The Boom Times May Be Over for the Auto Industry 

The Auto Industry May Be Headed Towards a Downturn—Or Already Be in One

The auto industry is the focus of much political posturing and attention. Cities like Detroit were once economic powerhouses and home to a thriving middle class, but have since been impacted hard by the decline in manufacturing jobs due to automation and outsourcing.

The auto manufacturing industry had been making a comeback, accounting for between 60% and 80% of all U.S. manufacturing jobs added in 2015 and 2016, according to Senior Fellow of the Brookings Institution Mark Muro, who compiled the data from government sources as reported by Reuters.

But thousands of layoffs have plagued the industry since the boom times. General Motors Company (NYSE:GM) alone has laid off more than 5,000 of its workers this year. And companies have looked to expand out from the U.S., with Ford Motor Company (NYSE:F) moving the construction of its “Ford Focus” model to China, where labor costs are far lower.

The Federal Reserve said that U.S. factory output fell 0.4% in May, the second decline in three months, which was partly due to a two-percent drop in motor vehicles and parts production.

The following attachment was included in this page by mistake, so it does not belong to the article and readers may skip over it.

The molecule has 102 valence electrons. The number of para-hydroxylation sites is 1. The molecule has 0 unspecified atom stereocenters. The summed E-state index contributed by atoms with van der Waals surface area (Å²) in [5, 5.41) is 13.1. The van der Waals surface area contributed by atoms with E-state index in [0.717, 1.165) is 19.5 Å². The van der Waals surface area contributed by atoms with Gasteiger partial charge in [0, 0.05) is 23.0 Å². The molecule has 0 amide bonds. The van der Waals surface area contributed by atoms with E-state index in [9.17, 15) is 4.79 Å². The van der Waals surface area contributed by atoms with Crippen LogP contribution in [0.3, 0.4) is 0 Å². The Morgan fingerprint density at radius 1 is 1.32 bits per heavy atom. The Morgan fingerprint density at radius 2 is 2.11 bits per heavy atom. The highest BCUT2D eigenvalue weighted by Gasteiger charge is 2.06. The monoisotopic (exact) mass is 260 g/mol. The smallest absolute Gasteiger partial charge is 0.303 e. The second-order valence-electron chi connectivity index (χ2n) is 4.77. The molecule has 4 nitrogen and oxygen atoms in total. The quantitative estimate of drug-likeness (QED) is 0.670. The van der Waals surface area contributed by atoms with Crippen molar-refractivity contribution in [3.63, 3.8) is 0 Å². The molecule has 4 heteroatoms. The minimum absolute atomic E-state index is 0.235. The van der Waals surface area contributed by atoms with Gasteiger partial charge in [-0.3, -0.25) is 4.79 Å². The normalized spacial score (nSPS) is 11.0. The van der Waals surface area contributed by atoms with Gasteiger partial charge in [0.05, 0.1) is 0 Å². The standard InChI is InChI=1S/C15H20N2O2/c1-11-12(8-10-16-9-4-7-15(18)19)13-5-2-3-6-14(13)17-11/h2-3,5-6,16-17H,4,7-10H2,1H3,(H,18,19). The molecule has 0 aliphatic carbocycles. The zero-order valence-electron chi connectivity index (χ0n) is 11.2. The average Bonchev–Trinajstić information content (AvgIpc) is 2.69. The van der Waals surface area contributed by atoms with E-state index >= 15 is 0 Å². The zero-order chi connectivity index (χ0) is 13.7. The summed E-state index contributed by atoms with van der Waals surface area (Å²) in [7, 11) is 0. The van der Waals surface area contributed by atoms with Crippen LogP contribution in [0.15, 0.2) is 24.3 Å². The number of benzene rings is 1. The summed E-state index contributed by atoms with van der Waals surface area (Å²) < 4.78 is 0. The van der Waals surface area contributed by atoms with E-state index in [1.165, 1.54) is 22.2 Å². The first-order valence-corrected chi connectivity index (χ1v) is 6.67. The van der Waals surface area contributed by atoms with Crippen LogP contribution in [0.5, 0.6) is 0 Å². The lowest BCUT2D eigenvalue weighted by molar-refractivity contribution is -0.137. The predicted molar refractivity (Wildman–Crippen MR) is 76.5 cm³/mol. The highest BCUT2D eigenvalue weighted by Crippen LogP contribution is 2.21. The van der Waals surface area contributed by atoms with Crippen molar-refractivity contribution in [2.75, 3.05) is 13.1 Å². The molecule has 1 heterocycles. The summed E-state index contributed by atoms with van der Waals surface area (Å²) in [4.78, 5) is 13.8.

One of the major issues harming auto manufacturing in the U.S. is competition from abroad in cheaper countries like China and Mexico. Another is that U.S. consumers are more likely to buy bigger cars, therefore incentivizing companies to move production of smaller vehicles abroad. Finally, consumption of vehicles overall has slowed in the U.S., again pushing companies towards focusing on international expansion.

Some of the thousands of layoffs that have affected workers across the country are only temporary, but even the temporary layoffs have been extended. A plant in Lordstown, Ohio, which already saw 1,200 layoffs earlier in January, is now expected to take a five-week hiatus, far longer than the usual two-week summer vacation closure.

Manufacturing jobs were one of the priorities of President Donald Trump when he ran his campaign. While generally making an appeal to bring back jobs of all sorts, manufacturing jobs were seen as a particular focus due to their often higher wages and benefits. Trump has claimed to have saved hundreds of manufacturing jobs at places like the Carrier Corporation plant in Indianapolis, though that claim has since been met with skepticism as layoffs have continued at the plant.



For thousands of U.S. auto workers, downturn is already here,” Reuters, June 22, 2017.